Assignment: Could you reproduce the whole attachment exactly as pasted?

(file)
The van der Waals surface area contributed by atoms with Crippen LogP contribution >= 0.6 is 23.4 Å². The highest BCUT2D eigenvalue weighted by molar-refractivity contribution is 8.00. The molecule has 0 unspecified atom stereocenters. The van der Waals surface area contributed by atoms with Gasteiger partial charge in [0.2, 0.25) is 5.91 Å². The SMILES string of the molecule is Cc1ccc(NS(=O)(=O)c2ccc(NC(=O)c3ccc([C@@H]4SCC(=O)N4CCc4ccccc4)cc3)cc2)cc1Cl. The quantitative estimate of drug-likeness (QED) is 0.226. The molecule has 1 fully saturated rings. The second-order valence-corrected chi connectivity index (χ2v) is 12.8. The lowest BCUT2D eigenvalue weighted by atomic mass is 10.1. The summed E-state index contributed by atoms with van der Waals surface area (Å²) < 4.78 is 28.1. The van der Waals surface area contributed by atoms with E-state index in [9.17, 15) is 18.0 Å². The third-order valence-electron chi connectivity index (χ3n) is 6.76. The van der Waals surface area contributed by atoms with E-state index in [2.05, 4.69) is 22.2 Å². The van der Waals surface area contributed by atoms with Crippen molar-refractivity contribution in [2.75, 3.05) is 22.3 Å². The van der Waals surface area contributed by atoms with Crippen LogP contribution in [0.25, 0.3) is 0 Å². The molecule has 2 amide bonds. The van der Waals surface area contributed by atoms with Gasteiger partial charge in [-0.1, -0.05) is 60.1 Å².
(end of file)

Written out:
The van der Waals surface area contributed by atoms with Crippen LogP contribution >= 0.6 is 23.4 Å². The highest BCUT2D eigenvalue weighted by molar-refractivity contribution is 8.00. The molecule has 0 unspecified atom stereocenters. The van der Waals surface area contributed by atoms with Gasteiger partial charge in [0.2, 0.25) is 5.91 Å². The SMILES string of the molecule is Cc1ccc(NS(=O)(=O)c2ccc(NC(=O)c3ccc([C@@H]4SCC(=O)N4CCc4ccccc4)cc3)cc2)cc1Cl. The quantitative estimate of drug-likeness (QED) is 0.226. The molecule has 1 fully saturated rings. The second-order valence-corrected chi connectivity index (χ2v) is 12.8. The lowest BCUT2D eigenvalue weighted by atomic mass is 10.1. The summed E-state index contributed by atoms with van der Waals surface area (Å²) < 4.78 is 28.1. The van der Waals surface area contributed by atoms with E-state index in [9.17, 15) is 18.0 Å². The third-order valence-electron chi connectivity index (χ3n) is 6.76. The van der Waals surface area contributed by atoms with E-state index in [2.05, 4.69) is 22.2 Å². The van der Waals surface area contributed by atoms with Crippen molar-refractivity contribution in [2.75, 3.05) is 22.3 Å². The van der Waals surface area contributed by atoms with Crippen LogP contribution in [0.25, 0.3) is 0 Å². The molecule has 2 amide bonds. The van der Waals surface area contributed by atoms with Gasteiger partial charge in [-0.1, -0.05) is 60.1 Å².